If carbon dioxide is to be captured during the use of coal (or any other fossil or carbon-based fuel) for electricity generation, then it must also be stored in such a way that it cannot ever enter the atmosphere. Otherwise the capture is pointless.

Various methods are being explored for achieving this but the most likely solution is that the carbon dioxide will be stored underground (Figure 3.16). Several options exist for this. One of the most obvious is to pump it into exhausted oil and gas fields. The infrastructure already exists to carry this out and carbon dioxide has been pumped into older oil fields to enhance oil recovery for many years so the technology is well understood. Questions remain about the security of the gas once it has been sequestered in this way, but in principle it could provide a safe means of storing the gas.

Exhausted wells offer a first choice for testing capture and sequestration technology, but they cannot provide the capacity that will be needed if this is to become a global practice. For that, underground geological formations such as aquifers are likely to be used. These are sites where an impermeable rock cap

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traps liquids beneath it. Carbon dioxide can be pumped into such aquifers where it first displaces the brine already trapped there and eventually dissolves in it, potentially forming solid salts that are permanently held.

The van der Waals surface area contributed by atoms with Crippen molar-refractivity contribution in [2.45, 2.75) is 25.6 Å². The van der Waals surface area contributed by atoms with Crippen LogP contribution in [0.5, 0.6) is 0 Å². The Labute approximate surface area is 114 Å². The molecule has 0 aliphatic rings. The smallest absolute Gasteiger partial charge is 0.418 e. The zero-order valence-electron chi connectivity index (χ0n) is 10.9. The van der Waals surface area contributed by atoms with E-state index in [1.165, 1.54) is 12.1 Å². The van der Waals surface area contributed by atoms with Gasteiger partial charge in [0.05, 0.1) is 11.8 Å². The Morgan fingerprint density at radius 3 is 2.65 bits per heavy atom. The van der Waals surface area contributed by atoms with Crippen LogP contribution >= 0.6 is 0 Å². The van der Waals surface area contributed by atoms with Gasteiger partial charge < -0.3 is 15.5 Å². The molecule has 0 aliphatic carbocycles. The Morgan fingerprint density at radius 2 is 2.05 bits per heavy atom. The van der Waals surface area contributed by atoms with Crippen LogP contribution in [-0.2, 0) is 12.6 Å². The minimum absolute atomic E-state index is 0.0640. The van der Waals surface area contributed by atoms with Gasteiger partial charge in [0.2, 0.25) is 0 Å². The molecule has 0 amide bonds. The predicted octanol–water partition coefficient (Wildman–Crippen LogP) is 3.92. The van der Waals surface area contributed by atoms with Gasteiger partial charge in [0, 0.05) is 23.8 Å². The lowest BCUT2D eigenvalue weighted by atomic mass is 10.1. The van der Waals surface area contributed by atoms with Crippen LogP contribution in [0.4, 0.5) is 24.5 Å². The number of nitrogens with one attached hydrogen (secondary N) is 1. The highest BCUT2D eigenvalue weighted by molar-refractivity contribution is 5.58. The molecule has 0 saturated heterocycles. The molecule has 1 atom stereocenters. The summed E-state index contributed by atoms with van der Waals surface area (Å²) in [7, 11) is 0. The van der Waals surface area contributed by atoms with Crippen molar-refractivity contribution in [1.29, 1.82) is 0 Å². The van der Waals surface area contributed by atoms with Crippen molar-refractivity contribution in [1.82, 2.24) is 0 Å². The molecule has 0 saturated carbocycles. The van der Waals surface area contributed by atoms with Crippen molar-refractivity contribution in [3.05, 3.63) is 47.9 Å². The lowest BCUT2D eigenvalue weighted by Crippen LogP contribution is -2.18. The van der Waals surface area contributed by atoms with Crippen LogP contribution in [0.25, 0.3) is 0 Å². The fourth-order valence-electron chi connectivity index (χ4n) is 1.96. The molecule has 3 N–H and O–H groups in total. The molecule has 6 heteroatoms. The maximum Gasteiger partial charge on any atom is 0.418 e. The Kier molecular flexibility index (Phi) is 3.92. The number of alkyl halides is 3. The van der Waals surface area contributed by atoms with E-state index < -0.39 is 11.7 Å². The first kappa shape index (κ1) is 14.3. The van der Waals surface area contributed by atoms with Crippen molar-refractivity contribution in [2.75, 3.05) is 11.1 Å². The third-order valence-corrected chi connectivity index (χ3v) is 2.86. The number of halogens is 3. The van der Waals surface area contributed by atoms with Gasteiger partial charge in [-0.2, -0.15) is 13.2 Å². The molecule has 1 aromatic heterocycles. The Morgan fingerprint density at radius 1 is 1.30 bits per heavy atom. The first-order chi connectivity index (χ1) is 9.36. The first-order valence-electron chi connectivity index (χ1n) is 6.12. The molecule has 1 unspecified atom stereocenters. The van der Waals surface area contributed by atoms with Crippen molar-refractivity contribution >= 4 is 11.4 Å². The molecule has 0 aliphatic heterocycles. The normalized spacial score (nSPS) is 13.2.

Some consideration has also been given to storing carbon dioxide in the world’s oceans. These are already the largest global carbon dioxide sinks, hold- ing around 20 times as much carbon dioxide as there is in the atmosphere and biosphere combined. However, there are too many uncertainties attached to this method of carbon dioxide disposal for it to be used today.

Once carbon sequestration sites have been found and stores established, then the carbon dioxide must be delivered to them. In most cases this is likely to be via a new carbon dioxide pipeline system. The gas must first be pressurized and then it can be pumped from power plants to the storage sites. The gas is normally pressurized between 10 MPa and 15 MPa, when it enters a supercritical state under which it has the density of a fluid though it can still behave like a gas. Tanker transportation might be feasible under some circumstances but it does not appear as economical as pipeline transportation.

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